Journalists Speak On Bias in Media

A panel of journalists last night discussed the extent of bias in the mass media before a capacity crowd at the Kennedy School's ARCO Forum.

Jack Anderson, a Pulitzer Prize-winning syndicated columnist, said the media is not capable of objectivity.

"To pretend that we are objective is an attempt to deceive," Anderson said. "We are unable to be objective. I have known every president since Franklin D. Roosevelt and every president has felt abused by the press."

Frank Luntz, an Institute of Politics (IOP) Fellow and former pollster for the Buchanan and Perot campaigns, moderated the discussion, which focused heavily on the print media.

Don Baer, editor of U.S. News and World Report, explained a recent trend in print journalism, saying newspaper and magazine articles now involve more commentary.


"There is a two-tier system," Baer said. "There is the traditional news reporting. But now there is a sassy kind of reporting, bordering on commentary."

Many panelists said that in the 1992 presidential campaign, media bias influenced public perceptions of the candidates.

Fred Barnes, White House correspondent for The New Republic, said unfairly negative coverage of the economy during the campaign hurt former President Bush.

"Most who covered Bush did not like him--reporters tend to be liberal," Barnes said.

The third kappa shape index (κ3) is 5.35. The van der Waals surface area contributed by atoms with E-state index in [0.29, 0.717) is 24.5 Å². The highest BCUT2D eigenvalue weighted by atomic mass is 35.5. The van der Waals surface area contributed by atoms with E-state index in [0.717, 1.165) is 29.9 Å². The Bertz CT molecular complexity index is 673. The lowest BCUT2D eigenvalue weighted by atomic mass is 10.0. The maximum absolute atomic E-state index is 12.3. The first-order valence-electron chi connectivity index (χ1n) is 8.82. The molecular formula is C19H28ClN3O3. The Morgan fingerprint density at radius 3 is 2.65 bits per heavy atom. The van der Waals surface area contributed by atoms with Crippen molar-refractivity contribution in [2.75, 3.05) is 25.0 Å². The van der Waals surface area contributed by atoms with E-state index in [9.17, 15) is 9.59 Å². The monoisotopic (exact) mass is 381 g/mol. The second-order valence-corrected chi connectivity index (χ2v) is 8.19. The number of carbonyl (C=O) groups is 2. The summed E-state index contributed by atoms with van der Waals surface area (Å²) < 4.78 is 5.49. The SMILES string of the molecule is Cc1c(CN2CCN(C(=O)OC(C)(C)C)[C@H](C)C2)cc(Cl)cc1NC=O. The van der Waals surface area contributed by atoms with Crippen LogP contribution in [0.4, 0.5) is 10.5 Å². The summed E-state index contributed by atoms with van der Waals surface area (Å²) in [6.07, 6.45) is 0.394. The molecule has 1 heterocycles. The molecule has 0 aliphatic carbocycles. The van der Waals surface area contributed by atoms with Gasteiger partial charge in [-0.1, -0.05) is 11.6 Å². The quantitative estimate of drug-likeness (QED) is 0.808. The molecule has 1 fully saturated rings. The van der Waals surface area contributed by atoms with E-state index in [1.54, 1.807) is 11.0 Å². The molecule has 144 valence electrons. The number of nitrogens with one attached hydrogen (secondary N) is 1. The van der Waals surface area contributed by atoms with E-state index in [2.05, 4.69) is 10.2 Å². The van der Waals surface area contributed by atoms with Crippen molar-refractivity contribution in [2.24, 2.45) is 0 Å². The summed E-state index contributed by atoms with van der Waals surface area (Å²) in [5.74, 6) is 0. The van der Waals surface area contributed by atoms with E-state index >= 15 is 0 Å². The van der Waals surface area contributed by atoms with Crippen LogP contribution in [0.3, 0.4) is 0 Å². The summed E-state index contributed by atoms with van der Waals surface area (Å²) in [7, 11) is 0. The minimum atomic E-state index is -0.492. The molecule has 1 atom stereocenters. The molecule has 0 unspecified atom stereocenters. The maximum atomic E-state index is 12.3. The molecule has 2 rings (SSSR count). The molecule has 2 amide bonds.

"One issue that was the most poorly covered was the economy. On March 1991 the recession ended [but] all the network news saw the economy as negative," he added.

While the economy picked up during Bush's last days as president, Barnes said news coverage took a positive turn only after Clinton was elected.

And Lee Daniels, and reporter for The New York Times, said the media is hurt by it tendency toward conformity.

"There is an element of vicious ness, a pack mentality, said Daniels.

But Chris Black, a reporter with The Boston Globe, said biased media coverage did not cause Bush's defeat.

Bush ran a bad campaign Black said "improvement was not felt by people Real people were distressed."

Still, the collection of print journalist saved their harshest words for television and radio.

"What you get from radio and television is equal to what you get driving past a well lit newsstand" Anderson said